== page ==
Hydrodynamic DNA Shearer
Shearer: a Hydrodynamic DNA Shearing Device
DNA fragments are required to construct efficient libraries for genomic
sequencing & gene cloning strategies. We have built and tested an automated
device that generates random DNA fragments by hydrodynamic shearing. The
method improves on other fragmentation techniques currently being used.
It is inexpensive, easy to use, reproducible, and versatile.
The new device uses a syringe
pump to create hydrodynamic shear forces by pushing a DNA sample through
a small abrupt contraction. We have used commercially available components
for simplicity and have reduced the optimal volume for shearing down to
100-250µL, and processing time to less than 15 minutes. Shearing
of the samples is completely automated
by computer control. Loading and unloading
are currently manual steps and washing is semi-automated, but plans are
under way to automate these steps as well.
The sheared DNA fragments
fall within a tight size distribution that is extremely repeatable. Only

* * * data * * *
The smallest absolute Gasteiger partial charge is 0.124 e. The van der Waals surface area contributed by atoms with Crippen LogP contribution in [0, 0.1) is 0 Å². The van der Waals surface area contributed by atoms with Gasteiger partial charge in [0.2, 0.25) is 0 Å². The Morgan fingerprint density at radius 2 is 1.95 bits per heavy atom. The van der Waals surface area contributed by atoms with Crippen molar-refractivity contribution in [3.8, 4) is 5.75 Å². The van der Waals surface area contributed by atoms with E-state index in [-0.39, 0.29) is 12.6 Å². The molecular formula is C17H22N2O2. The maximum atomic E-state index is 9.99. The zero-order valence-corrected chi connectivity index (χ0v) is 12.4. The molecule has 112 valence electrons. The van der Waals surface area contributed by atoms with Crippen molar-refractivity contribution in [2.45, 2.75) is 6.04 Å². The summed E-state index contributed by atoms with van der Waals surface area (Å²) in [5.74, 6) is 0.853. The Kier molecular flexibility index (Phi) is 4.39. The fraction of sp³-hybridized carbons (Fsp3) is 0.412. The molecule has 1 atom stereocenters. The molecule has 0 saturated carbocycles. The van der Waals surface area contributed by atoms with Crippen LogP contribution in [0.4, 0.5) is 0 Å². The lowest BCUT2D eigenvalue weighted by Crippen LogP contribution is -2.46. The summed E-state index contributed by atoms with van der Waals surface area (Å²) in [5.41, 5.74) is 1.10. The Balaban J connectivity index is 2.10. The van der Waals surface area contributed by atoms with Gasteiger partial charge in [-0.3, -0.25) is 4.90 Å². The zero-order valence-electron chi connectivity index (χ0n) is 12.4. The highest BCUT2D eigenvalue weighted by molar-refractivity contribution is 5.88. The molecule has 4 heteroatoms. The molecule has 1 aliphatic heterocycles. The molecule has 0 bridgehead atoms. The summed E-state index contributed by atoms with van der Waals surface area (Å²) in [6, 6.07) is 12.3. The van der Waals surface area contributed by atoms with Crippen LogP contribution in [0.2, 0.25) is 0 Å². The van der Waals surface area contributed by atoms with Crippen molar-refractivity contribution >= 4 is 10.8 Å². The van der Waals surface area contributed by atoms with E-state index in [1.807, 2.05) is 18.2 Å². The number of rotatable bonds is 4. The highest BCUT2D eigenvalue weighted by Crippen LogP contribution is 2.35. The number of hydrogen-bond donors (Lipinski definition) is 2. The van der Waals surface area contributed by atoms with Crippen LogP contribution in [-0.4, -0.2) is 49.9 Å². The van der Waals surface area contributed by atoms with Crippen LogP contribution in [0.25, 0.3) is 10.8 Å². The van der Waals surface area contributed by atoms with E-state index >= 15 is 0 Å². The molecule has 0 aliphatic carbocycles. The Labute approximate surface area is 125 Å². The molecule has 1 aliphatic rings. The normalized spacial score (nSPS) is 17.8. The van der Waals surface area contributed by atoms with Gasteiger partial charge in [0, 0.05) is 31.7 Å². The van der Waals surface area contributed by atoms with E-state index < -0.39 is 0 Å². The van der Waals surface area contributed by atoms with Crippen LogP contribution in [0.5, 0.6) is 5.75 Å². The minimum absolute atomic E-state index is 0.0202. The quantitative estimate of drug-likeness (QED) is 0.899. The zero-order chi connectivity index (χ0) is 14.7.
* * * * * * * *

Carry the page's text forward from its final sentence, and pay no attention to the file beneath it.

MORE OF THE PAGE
three parameters are critical: the exact flow geometry, the flow speed,
and a minimum number of passes through the contraction. Shearing is reproducible
over a wide range of temperatures, DNA concentrations, and initial DNA
size. The cloning efficiency of the sheared DNA is very good even without
end repair. There is not a significant sequence bias at the ends of sheared
fragments that have been cloned. Size selection is unnecessary because
90% of the fragments fall within a two-fold size range.
A manuscript detailing the
development and application of the Point-sink
shearer has been published.
The citation is
Thorstenson, YR, SP Hunicke-Smith,
PJ Oefner, RW Davis. 1998. "An Automated Hydrodynamic Process for Controlled,
Unbiased DNA Shearing" Genome Research,
Vol 8, No 8, Pg 848-855.
The article itself may be
at the publishers webpage (though you
may need a subscription to the journal).